Why Physical Education in Schools
Research strongly indicates that regular physical education, included in children's school curricula, produces physical, psychological, social, emotional, and intellectual benefits. Physical education may help prevent disease, improve overall health and wellness, maintain social and emotional balance through building relationships, enhances a students' academic learning and performance, and fosters positive life-long habits that lead to a happier life.
1. People who are usually inactive can improve their health and well-being by becoming even moderately active on a regular basis.
2. Physical activity need not be strenuous to achieve health benefits.
3. Greater health benefits can be achieved by increasing the amount (duration, frequency, or intensity) of physical activity.
4. Reduces the risk of dying prematurely.
5. Reduces the risk of dying from heart disease.
6. Reduces the risk of developing diabetes.
7. Reduces the risk of developing high blood pressure.
8. Helps reduce blood pressure in people who already have high blood pressure.
9. Reduces the risk of developing colon cancer.
10. Reduces feelings of depression and anxiety.
11. Helps control weight.
12. Helps build and maintain healthy bones, muscles, and joints.
13. Helps older adults become stronger and better able to move about without falling.
14. Promotes psychological well-being.
15. Physical activity may modify anxiety and depression.
16.It is an avenue for expression of anger, aggression and happiness . . a means for discovery of self as well as a social facilitator.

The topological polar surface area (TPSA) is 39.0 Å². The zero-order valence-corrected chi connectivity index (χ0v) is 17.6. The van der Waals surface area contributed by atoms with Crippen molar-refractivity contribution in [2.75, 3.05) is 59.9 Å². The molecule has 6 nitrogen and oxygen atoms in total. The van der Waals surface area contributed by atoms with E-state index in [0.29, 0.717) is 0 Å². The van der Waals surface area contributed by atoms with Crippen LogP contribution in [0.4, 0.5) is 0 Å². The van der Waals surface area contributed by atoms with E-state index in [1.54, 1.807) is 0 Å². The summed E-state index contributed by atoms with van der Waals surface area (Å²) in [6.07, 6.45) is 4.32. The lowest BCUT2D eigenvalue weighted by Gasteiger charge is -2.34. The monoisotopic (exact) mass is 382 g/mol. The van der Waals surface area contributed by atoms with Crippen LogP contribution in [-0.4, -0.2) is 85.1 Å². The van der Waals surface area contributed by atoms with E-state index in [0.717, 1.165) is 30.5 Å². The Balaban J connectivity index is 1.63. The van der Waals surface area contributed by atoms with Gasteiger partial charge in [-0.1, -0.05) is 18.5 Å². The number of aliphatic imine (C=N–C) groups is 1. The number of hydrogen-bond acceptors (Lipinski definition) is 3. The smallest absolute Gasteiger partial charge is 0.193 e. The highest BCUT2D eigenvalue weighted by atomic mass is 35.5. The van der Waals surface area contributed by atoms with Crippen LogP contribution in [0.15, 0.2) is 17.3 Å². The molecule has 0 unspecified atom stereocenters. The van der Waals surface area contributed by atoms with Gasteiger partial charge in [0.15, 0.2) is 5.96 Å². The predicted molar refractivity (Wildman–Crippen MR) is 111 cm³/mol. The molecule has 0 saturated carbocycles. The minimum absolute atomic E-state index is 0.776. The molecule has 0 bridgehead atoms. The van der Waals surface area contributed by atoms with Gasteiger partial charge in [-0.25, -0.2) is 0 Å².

17. Research shows a positive relationship between physical activity and academic achievement.
Center for Disease Control and Prevention
What Research has to say...
Research suggests that regular physical activity, begun in childhood, may help prevent degenerative diseases. According to Hanson (1974), "The necessity of physical activity for a growing child is well-documented in terms of growth and fitness needs. Physical activity increases muscle tone, improves respiration and circulation, benefits digestion, aids in controlling obesity, promotes rehabilitation after illness and surgery, and stimulates proper growth and development. Physical benefits alone could be sufficient reason for supporting physical education programs...
In addition, Fentem and Bassey (1982) pointed out that "Exercise is a valuable adjunct to dietary control in prevention and treatment of obesity because it increases energy expenditure and improves energy balance" (p. 2).
Studies indicate that children in free play settings will not engage in physical activity vigorous enough to produce physical benefits or enhance health, thus supporting the need for physical education (Reiff 1977, p. 26).
Priest, Laurie The Case for Physical Education. ERIC Fact Sheet.